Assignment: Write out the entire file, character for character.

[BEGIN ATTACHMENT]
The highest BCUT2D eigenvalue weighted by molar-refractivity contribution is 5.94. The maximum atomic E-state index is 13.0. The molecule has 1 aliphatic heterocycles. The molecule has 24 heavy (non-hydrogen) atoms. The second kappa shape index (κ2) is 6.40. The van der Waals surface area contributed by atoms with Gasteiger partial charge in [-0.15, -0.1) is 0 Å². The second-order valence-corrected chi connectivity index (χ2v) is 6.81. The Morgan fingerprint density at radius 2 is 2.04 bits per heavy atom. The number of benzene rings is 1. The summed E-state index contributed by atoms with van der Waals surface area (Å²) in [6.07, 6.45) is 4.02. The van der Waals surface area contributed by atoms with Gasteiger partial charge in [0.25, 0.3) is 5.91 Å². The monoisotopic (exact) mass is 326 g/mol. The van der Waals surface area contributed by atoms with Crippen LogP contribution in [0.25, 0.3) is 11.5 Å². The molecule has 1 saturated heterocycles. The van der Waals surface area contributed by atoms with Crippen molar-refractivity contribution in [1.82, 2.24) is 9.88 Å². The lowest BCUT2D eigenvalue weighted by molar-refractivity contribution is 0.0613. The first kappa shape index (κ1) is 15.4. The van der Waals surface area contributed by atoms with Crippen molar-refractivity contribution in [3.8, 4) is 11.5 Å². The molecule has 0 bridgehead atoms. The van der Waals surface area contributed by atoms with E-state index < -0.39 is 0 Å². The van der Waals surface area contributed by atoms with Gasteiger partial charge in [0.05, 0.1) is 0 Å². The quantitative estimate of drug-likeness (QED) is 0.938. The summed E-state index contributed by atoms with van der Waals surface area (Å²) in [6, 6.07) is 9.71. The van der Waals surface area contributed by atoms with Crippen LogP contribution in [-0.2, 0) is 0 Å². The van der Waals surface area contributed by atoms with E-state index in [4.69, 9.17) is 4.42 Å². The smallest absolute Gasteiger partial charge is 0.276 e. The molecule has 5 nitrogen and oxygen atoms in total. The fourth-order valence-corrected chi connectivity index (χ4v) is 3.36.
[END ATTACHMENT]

The highest BCUT2D eigenvalue weighted by molar-refractivity contribution is 5.94. The maximum atomic E-state index is 13.0. The molecule has 1 aliphatic heterocycles. The molecule has 24 heavy (non-hydrogen) atoms. The second kappa shape index (κ2) is 6.40. The van der Waals surface area contributed by atoms with Gasteiger partial charge in [-0.15, -0.1) is 0 Å². The second-order valence-corrected chi connectivity index (χ2v) is 6.81. The Morgan fingerprint density at radius 2 is 2.04 bits per heavy atom. The number of benzene rings is 1. The summed E-state index contributed by atoms with van der Waals surface area (Å²) in [6.07, 6.45) is 4.02. The van der Waals surface area contributed by atoms with Gasteiger partial charge in [0.25, 0.3) is 5.91 Å². The monoisotopic (exact) mass is 326 g/mol. The van der Waals surface area contributed by atoms with Crippen LogP contribution in [0.25, 0.3) is 11.5 Å². The molecule has 1 saturated heterocycles. The van der Waals surface area contributed by atoms with Crippen molar-refractivity contribution in [1.82, 2.24) is 9.88 Å². The lowest BCUT2D eigenvalue weighted by molar-refractivity contribution is 0.0613. The first kappa shape index (κ1) is 15.4. The van der Waals surface area contributed by atoms with Crippen molar-refractivity contribution in [3.8, 4) is 11.5 Å². The molecule has 0 bridgehead atoms. The van der Waals surface area contributed by atoms with E-state index < -0.39 is 0 Å². The van der Waals surface area contributed by atoms with Gasteiger partial charge in [0.05, 0.1) is 0 Å². The quantitative estimate of drug-likeness (QED) is 0.938. The summed E-state index contributed by atoms with van der Waals surface area (Å²) in [6, 6.07) is 9.71. The van der Waals surface area contributed by atoms with Crippen LogP contribution in [-0.2, 0) is 0 Å². The van der Waals surface area contributed by atoms with E-state index in [4.69, 9.17) is 4.42 Å². The smallest absolute Gasteiger partial charge is 0.276 e. The molecule has 5 nitrogen and oxygen atoms in total. The fourth-order valence-corrected chi connectivity index (χ4v) is 3.36.